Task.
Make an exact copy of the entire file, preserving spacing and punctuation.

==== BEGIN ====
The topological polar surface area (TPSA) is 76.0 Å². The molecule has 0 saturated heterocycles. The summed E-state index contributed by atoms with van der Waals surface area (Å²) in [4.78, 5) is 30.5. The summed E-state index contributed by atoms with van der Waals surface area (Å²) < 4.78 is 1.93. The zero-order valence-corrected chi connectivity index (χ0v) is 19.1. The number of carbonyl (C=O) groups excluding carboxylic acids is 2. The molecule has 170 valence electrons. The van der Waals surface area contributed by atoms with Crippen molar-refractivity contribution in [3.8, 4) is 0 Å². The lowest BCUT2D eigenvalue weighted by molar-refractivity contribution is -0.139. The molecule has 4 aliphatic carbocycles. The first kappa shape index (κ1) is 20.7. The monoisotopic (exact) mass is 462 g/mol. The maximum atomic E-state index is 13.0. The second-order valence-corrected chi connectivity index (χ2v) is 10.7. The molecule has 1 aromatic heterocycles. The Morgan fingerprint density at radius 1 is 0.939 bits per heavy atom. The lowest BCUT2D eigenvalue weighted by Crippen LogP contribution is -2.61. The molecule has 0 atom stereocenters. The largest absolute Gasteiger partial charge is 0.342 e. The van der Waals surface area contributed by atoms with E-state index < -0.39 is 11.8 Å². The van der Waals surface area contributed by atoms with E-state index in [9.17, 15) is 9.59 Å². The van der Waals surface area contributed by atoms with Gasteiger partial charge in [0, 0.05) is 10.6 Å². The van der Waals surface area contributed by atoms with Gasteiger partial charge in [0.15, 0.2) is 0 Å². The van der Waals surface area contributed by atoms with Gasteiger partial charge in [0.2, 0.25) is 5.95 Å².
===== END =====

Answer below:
The topological polar surface area (TPSA) is 76.0 Å². The molecule has 0 saturated heterocycles. The summed E-state index contributed by atoms with van der Waals surface area (Å²) in [4.78, 5) is 30.5. The summed E-state index contributed by atoms with van der Waals surface area (Å²) < 4.78 is 1.93. The zero-order valence-corrected chi connectivity index (χ0v) is 19.1. The number of carbonyl (C=O) groups excluding carboxylic acids is 2. The molecule has 170 valence electrons. The van der Waals surface area contributed by atoms with Crippen molar-refractivity contribution in [3.8, 4) is 0 Å². The lowest BCUT2D eigenvalue weighted by molar-refractivity contribution is -0.139. The molecule has 4 aliphatic carbocycles. The first kappa shape index (κ1) is 20.7. The monoisotopic (exact) mass is 462 g/mol. The maximum atomic E-state index is 13.0. The second-order valence-corrected chi connectivity index (χ2v) is 10.7. The molecule has 1 aromatic heterocycles. The Morgan fingerprint density at radius 1 is 0.939 bits per heavy atom. The lowest BCUT2D eigenvalue weighted by Crippen LogP contribution is -2.61. The molecule has 0 atom stereocenters. The largest absolute Gasteiger partial charge is 0.342 e. The van der Waals surface area contributed by atoms with E-state index < -0.39 is 11.8 Å². The van der Waals surface area contributed by atoms with E-state index in [9.17, 15) is 9.59 Å². The van der Waals surface area contributed by atoms with Gasteiger partial charge in [0, 0.05) is 10.6 Å². The van der Waals surface area contributed by atoms with Gasteiger partial charge in [0.15, 0.2) is 0 Å². The van der Waals surface area contributed by atoms with Gasteiger partial charge in [0.2, 0.25) is 5.95 Å².